On this day in history : 18th March 1834 – A group of six farm labourers from the village of Tolpuddle, Dorset, are sentenced to transportation to Australia for forming a trade union….

Although trade unions were not technically illegal, laws – known as the ‘Combination Acts’ – had been passed outlawing organised methods of gaining improved working conditions…. They proved to be so unpopular that after being repealed in 1824 they were replaced with the ‘Combinations of Workmen Act 1825’….Trade unions had now been legalised but were tightly restricted in their powers….

This was something that became all too evident to 37-year-old George Loveless, a Methodist preacher from Tolpuddle, who led discussions with local landowners about the recent lowering of agricultural wages…. An agreement was made to raise the weekly wage to 10 shillings – however, in Tolpuddle the landowners would only raise it to 9 shillings…. They then lowered it to 7 and were threatening to cut it again, to 6 shillings….

In 1833 six men, led by George Loveless, formed the Friendly Society of Agricultural Labourers…. They were eventually to become known as the ‘Tolpuddle Martyrs’ and included Loveless himself, his brother James, their brother-in-law Thomas Standfield (in who’s cottage they would meet), another Thomas Standfield (their nephew) – and two other men, James Hammett and James Brine…. Their aim was to protest against the lowering of the agricultural wage – but with the emphasis on being a friendly society….

Tolpuddle Martyrs’ Museum and cottages

Landowners were determined to stamp out all organised protests….memories of the French Revolution still being very fresh…. It was magistrate and local landowner James Frampton who wrote to the then Home Secretary, Lord Melbourne, to complain of this new ‘trade union’…. Melbourne suggested using the ‘Unlawful Oaths Act 1797’ – an obscure law brought into force in 1797 in response to the Spithead and Nore Mutinies by sailors in the Royal Navy…. It made making secret oaths illegal – and it was under this charge that the six men from Tolpuddle were arrested….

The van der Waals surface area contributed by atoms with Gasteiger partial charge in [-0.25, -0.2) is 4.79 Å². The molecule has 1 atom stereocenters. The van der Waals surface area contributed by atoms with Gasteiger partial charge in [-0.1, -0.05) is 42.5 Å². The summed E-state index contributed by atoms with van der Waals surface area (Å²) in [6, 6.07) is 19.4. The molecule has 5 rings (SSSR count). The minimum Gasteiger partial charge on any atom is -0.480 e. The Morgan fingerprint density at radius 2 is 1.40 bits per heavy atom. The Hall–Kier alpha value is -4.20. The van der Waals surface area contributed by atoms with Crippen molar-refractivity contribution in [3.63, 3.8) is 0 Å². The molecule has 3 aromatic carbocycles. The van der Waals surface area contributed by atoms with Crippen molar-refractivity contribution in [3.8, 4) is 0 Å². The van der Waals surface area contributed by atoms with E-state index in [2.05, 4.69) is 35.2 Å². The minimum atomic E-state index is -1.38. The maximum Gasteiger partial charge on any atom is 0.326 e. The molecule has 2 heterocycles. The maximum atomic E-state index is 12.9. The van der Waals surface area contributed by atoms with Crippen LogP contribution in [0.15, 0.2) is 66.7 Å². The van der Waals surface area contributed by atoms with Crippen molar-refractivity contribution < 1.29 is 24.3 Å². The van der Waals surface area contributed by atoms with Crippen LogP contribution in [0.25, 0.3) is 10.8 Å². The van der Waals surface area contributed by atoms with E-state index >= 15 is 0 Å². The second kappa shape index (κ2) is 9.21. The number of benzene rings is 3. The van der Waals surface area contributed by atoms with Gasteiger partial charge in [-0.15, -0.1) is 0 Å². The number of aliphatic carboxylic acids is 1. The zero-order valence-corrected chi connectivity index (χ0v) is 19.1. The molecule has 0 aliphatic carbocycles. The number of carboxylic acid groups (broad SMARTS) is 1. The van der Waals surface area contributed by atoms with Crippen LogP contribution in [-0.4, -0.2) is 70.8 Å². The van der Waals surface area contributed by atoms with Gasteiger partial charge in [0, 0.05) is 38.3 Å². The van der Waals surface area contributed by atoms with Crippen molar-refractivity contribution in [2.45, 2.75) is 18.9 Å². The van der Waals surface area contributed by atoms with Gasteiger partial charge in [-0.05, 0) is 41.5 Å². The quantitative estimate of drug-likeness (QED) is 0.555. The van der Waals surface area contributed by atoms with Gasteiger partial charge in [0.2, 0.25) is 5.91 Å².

The men were brought before Sir John Williams at the Dorchester Assizes, where they were found guilty and sentenced to 7 years transportation to the Australian colonies…. On the 25th of May 1833 the six set sail on the ‘Surry’ from Portsmouth, bound for New South Wales…. Loveless did not make it that far, due to illness he disembarked early on the 4th of September and ended up at Van Dieman’s Land (changed to Tasmania in 1856)…. The others sailed on to Sydney and all six were assigned to the role of farm labourer….

Meanwhile, back in England, the six men had become heroes amongst the working classes…. Some 800,000 had signed a petition calling for their release, which was then delivered to Parliament…. Protests took place and a march involving thousands was organised through London – it was to be one of the first ever successful marches of its kind in the United Kingdom…. Collections were made to support the families of the men…. George Loveless himself had left behind a wife, Betsy and three children….

The Shelter, Tolpuddle – erected as a memorial in 1934 – image John Goodall CC BY-SA 2.0

The transported men were eventually pardoned in March 1836, with support from the new Home Secretary, Lord John Russell…. By now Loveless had asked his wife to join him on Van Dieman’s Land but after receiving a letter on the 23rd December saying she would not be coming he set sail for England – arriving on the 13th of June 1837….

Due to delays by the authorities in releasing the remaining men from their duties, the others (with the exception of James Hammett) did not get to leave until the 11th of September – finally arriving back in Plymouth on the ‘John Barry’ on the 17th of March 1838…. Hammett, having been charged with assault, arrived back in August 1839…. The Tolpuddle Martyrs were all finally back home…. An annual festival is now held in Tolpuddle to commemorate the events that were to lead to the foundation of today’s modern trade unions….

Martyrs’ Day commemoration, 2005 – Image : Dave Headey CC BY-SA 2.0

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